Remembering Who Was T/here
The 1960s in the United States is remembered as a time of transformation. Like today, the country was politically divided, and this division resulted in great outpourings of political and artistic energy. At the same time, historic cultural change was also underway, forever altering the aesthetics of American literature, music, art, and design. For instance, the decade saw the invention of “free jazz,” a genre coined for Ornette Coleman’s 1961 release of that name, which emphasize spontaneous improvisation. Seven years later, the psychedelic era was brought into the mainstream with The Electric Kool Aid Acid Test, Tom Wolfe’s long-form nonfiction book about Ken Kesey, his Merry Pranksters, and their use of LSD. Many more examples of changefulness in the 1960’s are found in our exhibit.
The Sixties: Remembering Who Was T/here links events in Madison to the larger national scene through books, record albums, photographs, and other documentary sources. Along the way, we highlight some of the individuals who enacted or stimulated change through their writing, music, or activism.
This exhibit features collection items from the Department of Special Collections, Mills Music Library, and University Archives. It was collaboratively curated by Susan Barribeau, Tom Caw, David Pavelich, and Carly Sentieri. Our thanks to Natasha Veeser, Dan Joe, and Robin Rider for their wonderful help.
The UW Madison Libraries are involved in several projects and events across campus this year, highlighting the importance of the 1960s era, including the Madison Reunion. Over the course of the June event, the Archives are partnering with Ben Sidran and the Madison Public Library to gather stories about those who lived the 60s in Madison. Their memories will be part of an upcoming documentary.
The Archives has also collaborated and provided materials for the exhibit “The 602 in the Sixties” by John Riggs.
June 13-July 27, 2018
Class of 1925 Gallery, Memorial Union
Opening reception: June 15, 5-7:30pm
The artist states, “Madison in the 1960’s was a Midwest way station between San Francisco, Berkeley and Greenwich Village for a tidal wave of rebellion and cultural evolution.
The 602 Club had become by then the watering hole for artists, activists, literati, intellectuals, and a mixed bag of scholars and misfits from all disciplines. It was also one of the early public gathering spots on Friday and Saturday nights for the gay community of Madison, and the University Art Department faculty meetings generally ended up there as well. It was an exhilarating scene–the characters were iconoclastic, the mood rowdy, and the conversation heady. Proclamations rang out, and the closer to closing time, the grander (and louder) they became.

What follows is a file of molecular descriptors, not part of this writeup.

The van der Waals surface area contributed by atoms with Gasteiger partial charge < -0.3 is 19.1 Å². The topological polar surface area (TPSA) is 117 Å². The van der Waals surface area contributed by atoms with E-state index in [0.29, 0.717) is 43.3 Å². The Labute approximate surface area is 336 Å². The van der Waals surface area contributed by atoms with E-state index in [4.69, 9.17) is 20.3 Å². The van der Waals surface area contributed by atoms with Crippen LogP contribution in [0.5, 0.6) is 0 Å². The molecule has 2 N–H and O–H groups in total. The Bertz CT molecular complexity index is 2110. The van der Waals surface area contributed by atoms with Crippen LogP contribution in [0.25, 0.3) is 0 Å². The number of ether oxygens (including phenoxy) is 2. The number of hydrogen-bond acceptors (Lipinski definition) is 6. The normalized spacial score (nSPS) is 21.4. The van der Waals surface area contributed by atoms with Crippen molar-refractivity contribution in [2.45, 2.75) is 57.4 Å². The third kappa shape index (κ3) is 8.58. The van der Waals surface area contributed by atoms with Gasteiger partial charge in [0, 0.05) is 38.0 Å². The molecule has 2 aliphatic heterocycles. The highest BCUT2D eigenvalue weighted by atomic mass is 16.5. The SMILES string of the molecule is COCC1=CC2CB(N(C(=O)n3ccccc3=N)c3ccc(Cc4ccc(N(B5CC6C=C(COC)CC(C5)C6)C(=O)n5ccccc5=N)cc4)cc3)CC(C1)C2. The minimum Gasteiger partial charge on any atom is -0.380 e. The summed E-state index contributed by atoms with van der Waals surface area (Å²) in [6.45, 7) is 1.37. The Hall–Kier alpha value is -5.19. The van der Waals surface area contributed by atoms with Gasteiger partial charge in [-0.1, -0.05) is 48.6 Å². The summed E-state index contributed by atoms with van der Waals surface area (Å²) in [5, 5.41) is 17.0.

I tended bar there during my undergraduate years, very early in my photographic career. While serving schooners, mixing drinks and making change, I was shooting with a 35mm Nikon SP in what little there was of available light. I was twenty-two, ignorant, arrogant, idealistic, and ambitious. And along with most everyone else, drinking way too much. Just home from two years in France and Germany studying French and German literature and philosophy, I was enchanted by the diversity of people and the sophistication of wit and language on all sides. It was this enchantment that stimulated me to record the raw power of the personalities, the physical beauty of the people, and the exotic ambiance of the 602 Club. This exhibit is my record of that time and place.”
This exhibition is generously supported by the University of Wisconsin-Madison College of Letters and Science.
Kohler Art Library also has a new exhibit: Through a Magnum Lens: Photographing the 1960s
The turbulence of the 1960s was made powerfully visible through the medium of documentary photography. Members of Magnum, an international photographic cooperative, captured indelible images of the decade. These images document the political and economic turmoil that marked the decade: the Vietnam War and anti-war movement; the California Grape Strike led by Cesar Chavez; Civil Rights marches in Washington, D.C. and Selma, Alabama; student protests and strikes in Paris, France; and the assassinations of President John F. Kennedy, Senator Robert F. Kennedy, Dr. Martin Luther King, Jr., and Malcolm X. Cultural happenings such as Woodstock, and the Hippie counterculture are also depicted.
On view are books showcasing the work of the following Magnum photographers: Eve Arnold, Henri Cartier-Bresson, Bruce Davidson, Elliott Erwitt, Paul Fusco, Leonard Freed, Philip Jones Griffiths, Elliott Landy, Mary Ellen Mark, Constantine Manos, Marc Riboud, W. Eugene Smith, and Dennis Stock.
On view at the Kohler Art Library, Elvehjem Building, June 11-September 14, 2018